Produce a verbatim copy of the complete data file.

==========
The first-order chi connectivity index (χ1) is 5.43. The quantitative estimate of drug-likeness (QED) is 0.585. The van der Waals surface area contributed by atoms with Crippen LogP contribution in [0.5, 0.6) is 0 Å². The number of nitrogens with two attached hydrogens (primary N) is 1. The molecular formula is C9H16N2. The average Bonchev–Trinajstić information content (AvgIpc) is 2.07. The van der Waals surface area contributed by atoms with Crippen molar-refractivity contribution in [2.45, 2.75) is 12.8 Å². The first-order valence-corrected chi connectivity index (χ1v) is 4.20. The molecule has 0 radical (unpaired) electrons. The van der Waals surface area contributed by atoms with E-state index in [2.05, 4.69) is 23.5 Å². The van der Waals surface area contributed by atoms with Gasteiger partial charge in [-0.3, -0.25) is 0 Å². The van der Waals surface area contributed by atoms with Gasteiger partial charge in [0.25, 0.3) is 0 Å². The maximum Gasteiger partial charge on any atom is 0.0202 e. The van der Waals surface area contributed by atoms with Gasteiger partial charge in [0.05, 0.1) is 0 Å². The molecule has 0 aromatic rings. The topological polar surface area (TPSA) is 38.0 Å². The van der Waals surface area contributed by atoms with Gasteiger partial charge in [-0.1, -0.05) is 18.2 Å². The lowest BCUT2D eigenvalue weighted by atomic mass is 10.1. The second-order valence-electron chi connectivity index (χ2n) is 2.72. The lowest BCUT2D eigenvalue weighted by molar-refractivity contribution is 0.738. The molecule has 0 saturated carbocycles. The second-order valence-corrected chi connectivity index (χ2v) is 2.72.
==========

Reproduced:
The first-order chi connectivity index (χ1) is 5.43. The quantitative estimate of drug-likeness (QED) is 0.585. The van der Waals surface area contributed by atoms with Crippen LogP contribution in [0.5, 0.6) is 0 Å². The number of nitrogens with two attached hydrogens (primary N) is 1. The molecular formula is C9H16N2. The average Bonchev–Trinajstić information content (AvgIpc) is 2.07. The van der Waals surface area contributed by atoms with Crippen molar-refractivity contribution in [2.45, 2.75) is 12.8 Å². The first-order valence-corrected chi connectivity index (χ1v) is 4.20. The molecule has 0 radical (unpaired) electrons. The van der Waals surface area contributed by atoms with E-state index in [2.05, 4.69) is 23.5 Å². The van der Waals surface area contributed by atoms with Gasteiger partial charge in [-0.3, -0.25) is 0 Å². The van der Waals surface area contributed by atoms with Gasteiger partial charge in [0.25, 0.3) is 0 Å². The maximum Gasteiger partial charge on any atom is 0.0202 e. The van der Waals surface area contributed by atoms with Gasteiger partial charge in [0.05, 0.1) is 0 Å². The molecule has 0 aromatic rings. The topological polar surface area (TPSA) is 38.0 Å². The van der Waals surface area contributed by atoms with Gasteiger partial charge in [-0.1, -0.05) is 18.2 Å². The lowest BCUT2D eigenvalue weighted by atomic mass is 10.1. The second-order valence-electron chi connectivity index (χ2n) is 2.72. The lowest BCUT2D eigenvalue weighted by molar-refractivity contribution is 0.738. The molecule has 0 saturated carbocycles. The second-order valence-corrected chi connectivity index (χ2v) is 2.72.